Denver Archdiocese uncovers sexual abuse bias for public school teachers
Denver, Feb. 13, 2006 (CNA) - In a continuing battle against what many of the state’s faithful call an unfair bias against Catholics, the Archdiocese of Denver has uncovered a previously unseen, but sordid list of sexual abuses by many of Colorado’s public school teachers.
The Archdiocese has lifted the lid on some 85 Colorado Department of Education reports of sexual impropriety among teachers since 1997. Reportedly, the state had revoked or denied teaching licenses, all for reasons involving sexual misconduct with minors. But critics charge, the punishment ended there.
According to a report in Denver’s Rocky Mountain News, the list revealed teachers “who prey on grade-schoolers, plying them with love notes…Teachers who download pornography on their desktop computers while students sit before them…Teachers who encourage students to meet them surreptitiously after school, on out-of-town trips, and who give them marijuana or alcohol in exchange for sex.”
Recently, all three of Colorado’s bishops blasted proposed state legislation which seeks to eliminate or modify statutes of limitation allowing sexual abuse victims to wait up to 40 years before filing suits against Catholic and other private institutions in the state.
The problem, they say, is that the bills would unequally punish the Catholic Church while public school teachers and coaches accused of abuse would--because of state sovereignty laws--be all but exempt...
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We've all known it to be true, but rarely is the proof spelled out for us so plainly. I predicted three years ago that the sex-abuse scandal to emerge in public school would dwarf anything seen in the Catholic Church. Sure enough, my predictions have been coming true, but oddly the media seems to be missing the story. Night after night we're treated to stories about sexually deviant teachers sleeping with teenage students. What makes them "news worthy" is that they just happen to be pretty female teachers sleeping with teenage boys. That's the only reason why they bother to report it. But stop an think about this for a second. It's only "news worthy" when the teacher is a pretty woman? What does that mean? Does it mean that sex-abuse among male teachers, and ugly female teachers, is so common that it's not even "news worthy" anymore? Actually, that's exactly what the news media is telling us, de facto, every time reports of a pretty female teacher hit the national syndicate. So where's the real story here? The story is in public school sex-abuse itself, not the gender and beauty of the abuser. It's rampant and it's out of control.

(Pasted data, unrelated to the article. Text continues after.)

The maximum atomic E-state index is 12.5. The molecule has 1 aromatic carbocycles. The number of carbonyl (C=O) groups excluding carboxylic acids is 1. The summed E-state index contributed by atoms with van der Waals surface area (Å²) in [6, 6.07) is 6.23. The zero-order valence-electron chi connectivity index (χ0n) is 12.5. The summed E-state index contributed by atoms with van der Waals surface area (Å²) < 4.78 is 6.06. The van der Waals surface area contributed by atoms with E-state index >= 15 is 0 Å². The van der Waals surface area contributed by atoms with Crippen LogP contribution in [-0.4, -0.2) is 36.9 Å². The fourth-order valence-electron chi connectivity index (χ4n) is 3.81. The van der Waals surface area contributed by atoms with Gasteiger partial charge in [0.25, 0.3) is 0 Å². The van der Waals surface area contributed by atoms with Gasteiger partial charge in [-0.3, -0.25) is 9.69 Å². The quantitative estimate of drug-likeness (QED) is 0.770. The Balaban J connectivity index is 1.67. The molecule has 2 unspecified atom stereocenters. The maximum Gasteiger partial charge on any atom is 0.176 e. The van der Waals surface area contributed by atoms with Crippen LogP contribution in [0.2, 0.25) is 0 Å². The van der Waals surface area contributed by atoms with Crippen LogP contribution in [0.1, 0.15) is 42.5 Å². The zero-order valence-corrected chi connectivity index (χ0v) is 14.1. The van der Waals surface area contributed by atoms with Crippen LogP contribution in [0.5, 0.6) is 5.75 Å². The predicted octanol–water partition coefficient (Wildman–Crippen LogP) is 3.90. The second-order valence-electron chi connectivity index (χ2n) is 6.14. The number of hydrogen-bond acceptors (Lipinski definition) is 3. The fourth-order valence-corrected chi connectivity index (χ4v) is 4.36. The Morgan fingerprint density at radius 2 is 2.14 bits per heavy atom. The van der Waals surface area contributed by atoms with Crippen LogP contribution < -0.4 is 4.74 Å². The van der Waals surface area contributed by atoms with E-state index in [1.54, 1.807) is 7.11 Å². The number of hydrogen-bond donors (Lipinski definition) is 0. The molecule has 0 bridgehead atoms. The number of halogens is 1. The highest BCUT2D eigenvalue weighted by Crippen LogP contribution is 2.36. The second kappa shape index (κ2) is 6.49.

I was attending a college course about seven years ago, in which the instructor happened to be a high school teacher by day, and a college instructor by night. He openly told the whole class that sexual-abuse among public-school teachers is far more common than most people would ever imagine. (Keep in mind he said this a whole three years before the Catholic sex-abuse scandal broke.) He spoke about repeat offenders, and how the school systems frequently transfered these teachers from school to school after incidents -- simply because firing them was too hard, and exposing them would be damaging to the school district. So you see when I predicted that the sex-abuse in public school would be far worse than in the Catholic Church, I was making my prognostication based on the witness of somebody who worked inside the system.
So here we are, nearly four years after news of the sex-abuse scandal broke in the Catholic Church. The media jumps on this story in "follow-up" at every opportunity it can get. Meanwhile, the largest sex-abuse/cover-up scandal in the history of the world is slipping by right underneath their noses, in the public schools, and the best they can do is highlight the sordid details of a few unusual cases. Can you imagine that! It would be the equivalent of the entire media ignoring the sex-abuse/cover-up scandal in the Catholic Church, and instead focusing on a few individual cases, solely because the priest happened to be young and handsome. It's like stepping over dollars trying to find another dime. They are literally unable to see the forest for the trees. But if it involves a man wearing a priest's collar, you can bet they'll be stepping back looking for the bigger picture. It's called BIAS folks. When it comes to institutions of religion, the press will jump at any opportunity to bring them down. Bet when it comes to institutions of their own secular mindset (public schools), they get a pass, because after all the "real story" is in the juicy details of a hot female teacher. Never mind the thousands upon thousands of other cases that just get shuffled under the rug for decades. Now that's media objectivity for you.